The process evaluation will employ a mixed-method approach using both qualitative and quantitative methods of data collection and analysis. This will include the use of a structured questionnaire and semistructured in-depth interviews (to be administered to participants). There are several reasons for focusing on the perspectives of participants. The intervention is intended to act on the perspective of participants; their perception of the effectiveness of the components is critical to identify key components and effective techniques. In other words, the intervention is likely to depend on participants’ interpretations of, and reactions to, the intervention; hence, it is important to consider those perspectives. Also, the participants will not be passive receivers of the intervention and it will likely influence their circumstances, attitudes, beliefs, social norms and resources.14

All participants recruited for the MODEL study will respond to a questionnaire that has been designed for the process evaluation. Maximum variation sampling (also known as maximum diversity sampling or maximum heterogeneity sampling),33 a form of purposeful sampling, will be used to select participants with characteristics that maximise the diversity relevant to the research objectives. This sampling will be used to assess what influences behaviour change among participants at Perth and Melbourne study sites. Participant characteristics such as ethnicity/culture, age, profession, household income as well as sources of income will be considered in the selection. The sample size will be determined based on analytical saturation.34 This is commonly taken to indicate that, based on the data that have been collected or analysed, further data collection and/or analysis are unnecessary.34 We anticipate achieving saturation with 15–20 trial participant interviews.

The research team will be composed of investigators with diverse backgrounds, such as psychology, nutrition, exercise physiology, social work, with some being part of the core team of the RCT (MODEL study).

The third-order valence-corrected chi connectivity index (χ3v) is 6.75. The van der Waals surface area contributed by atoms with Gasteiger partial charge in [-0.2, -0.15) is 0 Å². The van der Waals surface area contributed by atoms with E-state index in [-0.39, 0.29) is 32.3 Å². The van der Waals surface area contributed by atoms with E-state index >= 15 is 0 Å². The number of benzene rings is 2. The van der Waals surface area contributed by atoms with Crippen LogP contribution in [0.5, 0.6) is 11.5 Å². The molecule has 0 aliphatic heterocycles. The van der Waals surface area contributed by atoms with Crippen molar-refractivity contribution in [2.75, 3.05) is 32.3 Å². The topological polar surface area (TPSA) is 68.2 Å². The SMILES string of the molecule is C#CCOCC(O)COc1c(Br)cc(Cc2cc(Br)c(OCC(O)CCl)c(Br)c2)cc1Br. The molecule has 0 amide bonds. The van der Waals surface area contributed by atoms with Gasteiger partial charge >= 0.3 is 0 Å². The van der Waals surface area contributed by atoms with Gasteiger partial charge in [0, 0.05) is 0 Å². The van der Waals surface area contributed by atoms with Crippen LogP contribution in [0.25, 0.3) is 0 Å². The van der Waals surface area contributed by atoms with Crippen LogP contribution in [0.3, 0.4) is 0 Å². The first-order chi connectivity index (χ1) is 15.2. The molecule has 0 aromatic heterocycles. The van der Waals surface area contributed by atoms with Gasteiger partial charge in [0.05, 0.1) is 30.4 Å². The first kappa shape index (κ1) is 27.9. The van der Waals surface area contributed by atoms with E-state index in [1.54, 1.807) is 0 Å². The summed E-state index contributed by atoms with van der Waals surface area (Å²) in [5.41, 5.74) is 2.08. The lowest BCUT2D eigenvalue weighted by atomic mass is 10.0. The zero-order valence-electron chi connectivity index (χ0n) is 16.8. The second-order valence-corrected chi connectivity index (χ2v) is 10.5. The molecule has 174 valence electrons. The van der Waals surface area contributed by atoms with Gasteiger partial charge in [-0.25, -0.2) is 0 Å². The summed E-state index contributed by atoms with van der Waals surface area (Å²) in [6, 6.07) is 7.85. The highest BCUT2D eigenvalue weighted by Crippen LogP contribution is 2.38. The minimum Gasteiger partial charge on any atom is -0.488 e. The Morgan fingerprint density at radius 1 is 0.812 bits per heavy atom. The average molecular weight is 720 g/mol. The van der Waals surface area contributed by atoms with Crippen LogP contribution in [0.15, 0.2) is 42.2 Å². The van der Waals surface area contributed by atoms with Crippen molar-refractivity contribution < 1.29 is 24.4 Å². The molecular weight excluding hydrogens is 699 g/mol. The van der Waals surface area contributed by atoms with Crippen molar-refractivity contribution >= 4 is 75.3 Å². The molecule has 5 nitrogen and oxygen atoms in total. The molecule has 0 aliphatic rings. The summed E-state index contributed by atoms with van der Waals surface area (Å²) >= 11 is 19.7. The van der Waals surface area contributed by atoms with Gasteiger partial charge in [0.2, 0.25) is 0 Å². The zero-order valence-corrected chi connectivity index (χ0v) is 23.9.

Data Collection

Qualitative data will be collected using a semi-structured in-depth interview. A semistructured interview guide (online supplemental appendix 1) will be used to enquire about experiences of participants in terms of clarity of information, counselling, reaction to their blood vessel disease results (image and illustrative information) and cardiovascular risk factors. Interviews will be conducted approximately 1 month after participants complete the baseline component of the intervention. Participants must complete a 30 min counselling session at baseline (including watching three educational videos, receiving a booklet with diet and lifestyle information), and receive their AAC results and baseline biochemistry results. Quantitative data will be collected using a questionnaire (Postcounselling health status questionnaire—online supplemental appendix 2). This questionnaire will be used to obtain information on the perceived risk of CVD, perceptions of CVD severity and susceptibility and perceived self-efficacy. It will be administered immediately after participants complete their baseline counselling session.

The use of semistructured interviews will provide flexibility in exploring relevant and interesting matters as raised by participants. This will enable prespecified areas to be explored and remain open to exploring other ideas and thoughts that will arise in the interview.35 Table 2 presents information on study objectives, sample, data collection tools and what data will be gathered at each stage of the trial.

Table 2

Methods for objectives

All consenting trial participants will be invited to respond to a questionnaire with a sub-sample invited to participate in an interview.

Investigators involved in data collection will discuss the aims of the questionnaire/interviews and provide information on any potential benefits and harm of participation. Participants will be assured of the confidentiality of the information they will provide. Interviews will be conducted at a mutually convenient site. The first author will administer the questionnaires and conduct the interviews. Each interview will be audio recorded and transcribed verbatim later.

The research team will develop the questionnaire, and the interview guide based on the objectives of the process evaluation, secondary data on the topic and further discussions and brainstorming among the research team. The questionnaire and interview guides will be piloted in the initial stages of the study to assess suitability for the study. As suggested by Given36, interview guides will be amended as necessary by the research team.

Management of data

Questionnaire data will be entered into SPSS V.21.0 data management and analysis software. Interviews will be digitally recorded and transcribed verbatim. All identifying aspects will be removed to maintain anonymity and confidentiality and pseudonyms will be assigned.

Analysis

The quantitative data will be analysed using SPSS (V. 21.0). The analysed data will be organised into frequency tables and represented on pie charts and tables. The analysis of the primary data will be entirely descriptive (summaries, frequencies and cross-tabulation tables).